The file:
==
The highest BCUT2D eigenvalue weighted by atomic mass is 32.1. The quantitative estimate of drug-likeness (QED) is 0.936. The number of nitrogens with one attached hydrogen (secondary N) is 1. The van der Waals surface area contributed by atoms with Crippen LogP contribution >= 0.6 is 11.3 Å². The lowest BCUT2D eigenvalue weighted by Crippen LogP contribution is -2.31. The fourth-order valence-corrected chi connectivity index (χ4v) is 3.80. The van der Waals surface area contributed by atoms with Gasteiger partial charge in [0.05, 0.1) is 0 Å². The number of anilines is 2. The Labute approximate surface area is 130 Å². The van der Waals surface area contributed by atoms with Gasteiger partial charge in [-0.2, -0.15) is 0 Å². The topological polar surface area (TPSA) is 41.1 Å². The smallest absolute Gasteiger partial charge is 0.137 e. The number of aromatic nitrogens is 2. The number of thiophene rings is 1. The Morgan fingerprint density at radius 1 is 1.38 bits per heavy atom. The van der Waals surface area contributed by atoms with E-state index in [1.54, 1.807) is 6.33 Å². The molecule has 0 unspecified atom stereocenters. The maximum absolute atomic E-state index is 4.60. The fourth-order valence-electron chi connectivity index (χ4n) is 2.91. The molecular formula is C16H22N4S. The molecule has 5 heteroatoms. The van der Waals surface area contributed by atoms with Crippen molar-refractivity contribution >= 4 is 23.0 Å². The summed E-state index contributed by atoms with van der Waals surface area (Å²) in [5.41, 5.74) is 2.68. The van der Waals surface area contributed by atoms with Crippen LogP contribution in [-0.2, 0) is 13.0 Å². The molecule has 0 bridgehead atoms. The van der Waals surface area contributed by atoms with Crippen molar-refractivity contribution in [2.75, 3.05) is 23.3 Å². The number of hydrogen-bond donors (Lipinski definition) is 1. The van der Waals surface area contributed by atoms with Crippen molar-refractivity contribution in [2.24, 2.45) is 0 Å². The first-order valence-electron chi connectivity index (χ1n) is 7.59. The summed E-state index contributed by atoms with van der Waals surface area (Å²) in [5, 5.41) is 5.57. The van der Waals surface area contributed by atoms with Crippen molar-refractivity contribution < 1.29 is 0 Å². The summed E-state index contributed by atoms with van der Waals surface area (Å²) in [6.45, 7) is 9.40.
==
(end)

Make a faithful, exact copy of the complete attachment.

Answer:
The highest BCUT2D eigenvalue weighted by atomic mass is 32.1. The quantitative estimate of drug-likeness (QED) is 0.936. The number of nitrogens with one attached hydrogen (secondary N) is 1. The van der Waals surface area contributed by atoms with Crippen LogP contribution >= 0.6 is 11.3 Å². The lowest BCUT2D eigenvalue weighted by Crippen LogP contribution is -2.31. The fourth-order valence-corrected chi connectivity index (χ4v) is 3.80. The van der Waals surface area contributed by atoms with Gasteiger partial charge in [0.05, 0.1) is 0 Å². The number of anilines is 2. The Labute approximate surface area is 130 Å². The van der Waals surface area contributed by atoms with Gasteiger partial charge in [-0.2, -0.15) is 0 Å². The topological polar surface area (TPSA) is 41.1 Å². The smallest absolute Gasteiger partial charge is 0.137 e. The number of aromatic nitrogens is 2. The number of thiophene rings is 1. The Morgan fingerprint density at radius 1 is 1.38 bits per heavy atom. The van der Waals surface area contributed by atoms with E-state index in [1.54, 1.807) is 6.33 Å². The molecule has 0 unspecified atom stereocenters. The maximum absolute atomic E-state index is 4.60. The fourth-order valence-electron chi connectivity index (χ4n) is 2.91. The molecular formula is C16H22N4S. The molecule has 5 heteroatoms. The van der Waals surface area contributed by atoms with Crippen molar-refractivity contribution >= 4 is 23.0 Å². The summed E-state index contributed by atoms with van der Waals surface area (Å²) in [5.41, 5.74) is 2.68. The van der Waals surface area contributed by atoms with Crippen LogP contribution in [-0.2, 0) is 13.0 Å². The molecule has 0 bridgehead atoms. The van der Waals surface area contributed by atoms with Crippen molar-refractivity contribution in [2.75, 3.05) is 23.3 Å². The number of hydrogen-bond donors (Lipinski definition) is 1. The van der Waals surface area contributed by atoms with Crippen molar-refractivity contribution in [2.24, 2.45) is 0 Å². The first-order valence-electron chi connectivity index (χ1n) is 7.59. The summed E-state index contributed by atoms with van der Waals surface area (Å²) in [5, 5.41) is 5.57. The van der Waals surface area contributed by atoms with Crippen molar-refractivity contribution < 1.29 is 0 Å². The summed E-state index contributed by atoms with van der Waals surface area (Å²) in [6.45, 7) is 9.40.